Poaching continues to harm large grazers, particularly rhinos. “This slaughter is driven by the high retail price of rhinoceros horn, which exceeds, per unit weight, that of gold, diamonds, or cocaine,” the study said.

Slowing deforestation and over-hunting, and halting poaching, will be crucial to ensure the large grazers don’t go extinct. “Solving the current crisis associated with poaching for meat and body parts is an essential step, although one that is extremely challenging,” the authors write.

TIME A Year In Space

Here’s How Coffee Cups in Space Could Help Save Lives on Earth

Six Space Cups as delivered to NASA January, 2015 for the Capillary Effects of Drinking in the Microgravity Environment (Capillary Beverage) investigation.
Image courtesy of Andrew Wollman/NASA Six Space Cups as delivered to NASA January, 2015 for the Capillary Effects of Drinking in the Microgravity Environment (Capillary Beverage) investigation.

The so-called Space Cups can reveal much about fluid physics

Astronauts aboard the International Space Station can now enjoy a much-needed hot cup of joe with their very own espresso machine and six specially designed microgravity coffee cups.

But NASA says these Space Cups will do a lot more than lift espresso to an astronaut’s lips. They will also provide scientists with data on how complex fluids (such as coffee or tea with sugar) move in zero gravity, writes Mark Weislogel, professor at Portland State University and former senior aerospace engineer for NASA working on microgravity fluid physics.

MORE: See the Trailer for TIME’s Unprecedented New Series: A Year in Space

Before the invention of the Space Cup, astronauts would have a drink by sucking liquid out of a bag. The new coffee cups (which are transparent 3-D-printed jugs) have a sharp inner corner that allows the liquid to be pushed along the inside of the cup — a process called capillary flow — towards the drinker’s lips.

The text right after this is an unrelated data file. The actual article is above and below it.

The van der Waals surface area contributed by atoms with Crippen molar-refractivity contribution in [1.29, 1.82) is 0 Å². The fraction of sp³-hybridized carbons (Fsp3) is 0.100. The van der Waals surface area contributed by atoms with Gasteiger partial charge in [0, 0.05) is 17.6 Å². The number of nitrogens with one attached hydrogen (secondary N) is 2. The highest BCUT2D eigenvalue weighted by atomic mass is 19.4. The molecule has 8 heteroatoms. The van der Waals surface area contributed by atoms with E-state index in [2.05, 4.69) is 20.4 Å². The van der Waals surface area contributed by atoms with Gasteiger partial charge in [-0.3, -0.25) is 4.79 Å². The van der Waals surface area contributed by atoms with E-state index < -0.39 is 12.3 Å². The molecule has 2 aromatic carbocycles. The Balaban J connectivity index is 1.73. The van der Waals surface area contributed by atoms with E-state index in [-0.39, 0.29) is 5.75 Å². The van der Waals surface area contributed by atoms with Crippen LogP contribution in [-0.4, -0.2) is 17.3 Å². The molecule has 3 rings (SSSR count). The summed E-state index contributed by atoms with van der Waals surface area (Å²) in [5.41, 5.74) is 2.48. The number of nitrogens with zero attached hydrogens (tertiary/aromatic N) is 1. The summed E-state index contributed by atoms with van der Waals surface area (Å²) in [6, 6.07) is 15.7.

By experimenting with capillary fluid physics in small containers like cups, scientists believe it will help them build better and safer advanced fluid systems that are relied on in space, including oxygen supply, water coolants, air conditioners, toilets and fuel and recycling systems.

But NASA says the data collected in the study can also be applied to fluid systems on earth, like improving portable medical diagnostic devices used to quickly test blood for infectious diseases in remote areas of the world.

TIME psychology

How Birth Order Will Shape the New Royal Princess

It's never easy being a second-born—especially when your big brother is going to be king

Dear Royal Princess:

You’re having some kind of week—what with labor and birth and the entire planet waiting for pictures of you so they can smile and swoon and make strange smoochy noises at the mere sight of you. It’s all good, and the last thing I want to be is the skunk at the monarchical picnic, but there’s one detail folks may have neglected to mention and you might as well learn about it now. His name is George—or Georgie as all those smoochy people call him—and he’s got plans for you.

George is your big brother. He’s only 20 months old and the world finds him adorable, but you won’t—for a lot of reasons. For starters, at some point in your childhood he will sit on your head. Actually, at a lot of points in your childhood he will sit on your head—and there is absolutely nothing you can do about it.

The main problem with George is not that he’s third in line to the throne and you’re fourth. That just happens to be one of the downsides of your family business. The problem is one that’s familiar to the rest of us serfs and colonists: he’s the first born, and you’re not.